The BJP Physie community sends all our thoughts, prayers and best wishes for the safety and wellbeing of our Physie friends affected by floods. The list of towns experiencing devastation keeps growing but we are particularly thinking of those in and around Lismore, Ballina, Casino, Grafton and Brisbane, as well as those now in danger from the Hawkesbury/Nepean River in Sydney.

While there’s nothing we can do but bear witness and keep hoping that all our Physie families will all be safe, there is one practical thing we will be able to do for those who have lost everything in their homes.

If you are reading this and you are NOT in a flood-affected area, please dig out any Physie leotards or performance wear that you no longer need or can spare for someone who has nothing. Wash, dry and pop them in zip-lock bags. Hang onto them for now until we can organise a collection point for redistribution when the floods have eased and we can have them delivered wherever they are most needed. We will keep you posted.

Let’s all keep sending our thoughts and prayers to everyone who is displaced or evacuated and to all those who incredible people who are helping them. And if you want to do more, here’s an article from The Guardian with great practical ideas on ways to help by donating now and by simply listening once the crisis is over…

 

 

Donating money is the most practical way to offer immediate flood assistance, particularly as the flood waters begin to recede.

A number of major charities, including the Australian Red Cross and Vinnies, are accepting donations to provide urgent relief and humanitarian support to flood-affected communities.

The Red Cross is coordinating a disaster appeal across both states. Funds will be used to provide vital humanitarian support, including enabling volunteers and staff to help with evacuations, relief centres, outreach services and ongoing support.

The SES and State Fire Service are working with volunteers to help those in the worst hit areas. You can donate to the Queensland SES here, and the New South Wales SES here.

Clothes, groceries and unwanted goods are not, in general, appropriate items to donate unless they are specifically being requested by charities.

Instead, check with local recovery committees to see what needs to be done and what specific items are needed, or – if you know those directly affected – check in on friends and family. Offer to wash and dry items to see what can be salvaged, or help empty a cupboard.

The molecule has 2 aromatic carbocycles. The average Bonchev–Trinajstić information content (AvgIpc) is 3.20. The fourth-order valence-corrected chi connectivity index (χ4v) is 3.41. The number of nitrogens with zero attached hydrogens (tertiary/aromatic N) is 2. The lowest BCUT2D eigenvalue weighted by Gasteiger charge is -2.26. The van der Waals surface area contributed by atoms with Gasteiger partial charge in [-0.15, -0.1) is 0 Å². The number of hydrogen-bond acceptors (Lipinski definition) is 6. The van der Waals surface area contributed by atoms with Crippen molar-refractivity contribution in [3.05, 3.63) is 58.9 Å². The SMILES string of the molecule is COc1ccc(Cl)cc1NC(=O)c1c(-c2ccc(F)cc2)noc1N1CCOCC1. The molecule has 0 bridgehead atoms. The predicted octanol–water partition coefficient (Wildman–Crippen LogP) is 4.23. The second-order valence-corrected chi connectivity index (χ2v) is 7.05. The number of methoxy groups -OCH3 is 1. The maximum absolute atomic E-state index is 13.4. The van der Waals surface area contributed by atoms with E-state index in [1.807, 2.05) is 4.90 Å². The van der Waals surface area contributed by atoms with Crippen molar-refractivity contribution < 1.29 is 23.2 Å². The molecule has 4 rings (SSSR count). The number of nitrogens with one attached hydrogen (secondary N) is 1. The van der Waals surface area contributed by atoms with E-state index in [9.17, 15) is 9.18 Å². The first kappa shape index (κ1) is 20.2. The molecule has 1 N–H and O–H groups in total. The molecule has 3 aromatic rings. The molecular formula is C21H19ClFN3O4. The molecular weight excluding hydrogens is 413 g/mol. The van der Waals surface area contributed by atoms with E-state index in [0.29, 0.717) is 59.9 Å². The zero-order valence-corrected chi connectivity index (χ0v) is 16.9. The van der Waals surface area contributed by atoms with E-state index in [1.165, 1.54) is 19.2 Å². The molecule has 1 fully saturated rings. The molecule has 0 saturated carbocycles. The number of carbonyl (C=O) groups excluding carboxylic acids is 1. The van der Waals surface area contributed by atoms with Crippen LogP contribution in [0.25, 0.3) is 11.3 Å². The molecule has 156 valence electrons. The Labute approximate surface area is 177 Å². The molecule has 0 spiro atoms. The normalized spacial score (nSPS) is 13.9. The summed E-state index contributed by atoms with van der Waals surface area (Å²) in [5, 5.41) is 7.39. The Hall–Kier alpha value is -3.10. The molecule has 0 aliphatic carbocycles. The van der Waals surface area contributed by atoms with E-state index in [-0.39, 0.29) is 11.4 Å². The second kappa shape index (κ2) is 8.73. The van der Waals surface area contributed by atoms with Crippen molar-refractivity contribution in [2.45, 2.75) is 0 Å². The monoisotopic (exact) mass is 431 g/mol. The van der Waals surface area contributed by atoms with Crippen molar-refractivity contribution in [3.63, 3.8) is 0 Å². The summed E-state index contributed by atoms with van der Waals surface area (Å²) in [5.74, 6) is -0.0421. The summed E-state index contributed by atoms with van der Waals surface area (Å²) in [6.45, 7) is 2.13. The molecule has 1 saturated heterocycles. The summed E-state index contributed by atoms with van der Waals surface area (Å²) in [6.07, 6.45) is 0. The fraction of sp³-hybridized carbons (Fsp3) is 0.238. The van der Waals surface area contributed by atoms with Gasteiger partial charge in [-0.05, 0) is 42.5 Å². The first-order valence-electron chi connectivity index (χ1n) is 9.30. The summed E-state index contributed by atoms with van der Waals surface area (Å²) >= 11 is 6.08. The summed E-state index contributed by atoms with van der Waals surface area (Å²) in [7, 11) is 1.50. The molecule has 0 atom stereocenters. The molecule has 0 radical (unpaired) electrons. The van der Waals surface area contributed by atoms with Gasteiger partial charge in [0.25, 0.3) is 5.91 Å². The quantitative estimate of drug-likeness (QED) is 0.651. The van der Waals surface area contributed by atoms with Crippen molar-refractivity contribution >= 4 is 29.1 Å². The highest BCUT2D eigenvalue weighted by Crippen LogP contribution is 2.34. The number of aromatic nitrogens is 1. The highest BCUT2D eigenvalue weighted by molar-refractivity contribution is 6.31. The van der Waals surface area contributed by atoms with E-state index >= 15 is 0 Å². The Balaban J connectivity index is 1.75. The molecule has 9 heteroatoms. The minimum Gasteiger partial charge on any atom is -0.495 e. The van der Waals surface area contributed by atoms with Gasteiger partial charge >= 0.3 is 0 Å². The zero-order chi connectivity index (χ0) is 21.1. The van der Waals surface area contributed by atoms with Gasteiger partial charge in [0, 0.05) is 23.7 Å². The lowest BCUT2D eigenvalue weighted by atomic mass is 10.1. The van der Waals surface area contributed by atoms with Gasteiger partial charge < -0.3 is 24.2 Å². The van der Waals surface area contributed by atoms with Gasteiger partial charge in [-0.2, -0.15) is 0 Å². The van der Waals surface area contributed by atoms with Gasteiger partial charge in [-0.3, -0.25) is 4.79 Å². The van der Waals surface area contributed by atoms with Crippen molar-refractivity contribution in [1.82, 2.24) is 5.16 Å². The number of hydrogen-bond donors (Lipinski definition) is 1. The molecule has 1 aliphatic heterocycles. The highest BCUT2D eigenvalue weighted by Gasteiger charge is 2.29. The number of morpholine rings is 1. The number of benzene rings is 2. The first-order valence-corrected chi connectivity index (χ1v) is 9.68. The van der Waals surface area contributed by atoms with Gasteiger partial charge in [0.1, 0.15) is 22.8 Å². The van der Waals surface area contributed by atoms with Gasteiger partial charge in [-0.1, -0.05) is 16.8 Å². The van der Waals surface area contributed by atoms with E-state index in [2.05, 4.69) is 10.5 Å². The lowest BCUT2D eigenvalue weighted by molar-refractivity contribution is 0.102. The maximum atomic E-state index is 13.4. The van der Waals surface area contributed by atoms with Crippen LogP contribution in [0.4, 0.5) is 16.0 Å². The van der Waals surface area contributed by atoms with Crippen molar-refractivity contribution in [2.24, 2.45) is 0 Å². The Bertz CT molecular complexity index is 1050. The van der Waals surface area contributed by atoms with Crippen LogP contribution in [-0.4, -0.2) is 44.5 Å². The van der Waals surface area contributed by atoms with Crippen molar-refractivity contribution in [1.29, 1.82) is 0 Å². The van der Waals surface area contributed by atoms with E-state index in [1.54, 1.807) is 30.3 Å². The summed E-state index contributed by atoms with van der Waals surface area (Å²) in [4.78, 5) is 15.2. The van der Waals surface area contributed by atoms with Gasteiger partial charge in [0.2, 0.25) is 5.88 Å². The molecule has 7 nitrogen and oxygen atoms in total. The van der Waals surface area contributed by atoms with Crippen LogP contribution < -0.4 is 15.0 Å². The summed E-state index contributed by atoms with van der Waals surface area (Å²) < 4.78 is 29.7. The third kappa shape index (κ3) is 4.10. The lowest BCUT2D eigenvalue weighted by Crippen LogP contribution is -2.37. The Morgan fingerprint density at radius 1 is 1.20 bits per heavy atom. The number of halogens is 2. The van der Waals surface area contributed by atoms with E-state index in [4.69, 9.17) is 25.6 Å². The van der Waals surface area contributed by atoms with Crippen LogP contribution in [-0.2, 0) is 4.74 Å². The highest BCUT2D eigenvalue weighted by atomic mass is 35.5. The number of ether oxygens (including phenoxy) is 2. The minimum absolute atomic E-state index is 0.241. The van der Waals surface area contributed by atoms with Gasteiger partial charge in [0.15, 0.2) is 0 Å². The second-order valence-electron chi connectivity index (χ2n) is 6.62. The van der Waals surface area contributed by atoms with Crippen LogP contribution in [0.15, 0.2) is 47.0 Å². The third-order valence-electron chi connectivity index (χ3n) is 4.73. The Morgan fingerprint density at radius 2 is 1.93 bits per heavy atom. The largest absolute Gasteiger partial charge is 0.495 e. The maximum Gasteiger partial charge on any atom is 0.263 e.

National not-for-profit GIVIT is also managing offers of donated goods, services, volunteering and funds, in partnership with the Queensland and NSW governments. Via the platform users can donate items, funds or time depending on what specific requests have been made from people and communities affected by storms and flooding.

Local charities and groups are also accepting assistance. Koori Mail has released a GoFundMe for the Bundjalung communities and missions that have been cut off due to Lismore floods, with donations going towards temporary accommodation and emergency supplies.

Educate yourself and listen

After the initial crisis, recovery from a severe weather event takes weeks, months and, often, years. It is in this time that people who have lived through the natural disaster are most in need of support. Trauma lingers long after the clean-up is over.

Those who have lived through floods say it is vital at this time to allow family and friends to talk about what they’ve experienced once the volunteers have retreated.

Those affected may need professional help.

Those feeling anxious, lonely and distressed can be directed to the following agencies for help:

  • Lifeline has a team of professional counsellors who can talk to you about your mental health concerns, or those you have for a loved one. You can call the 24/7 crisis support helpline on 13 11 14 or text or message them online here.
  • Beyond Blue also provides a 24/7 counselling service over the phone. You can reach them at 1300 22 4636, or visit them online to direct message or email a counsellor.
  • Headspace also helps young Australians experiencing mental health concerns – call them on 1800 650 890 or contact them online here.
  • Lifeline also has a Lifeline Community Recovery team who visit communities to provide counselling and psychological first aid in the weeks and months after major weather events. More information is available here.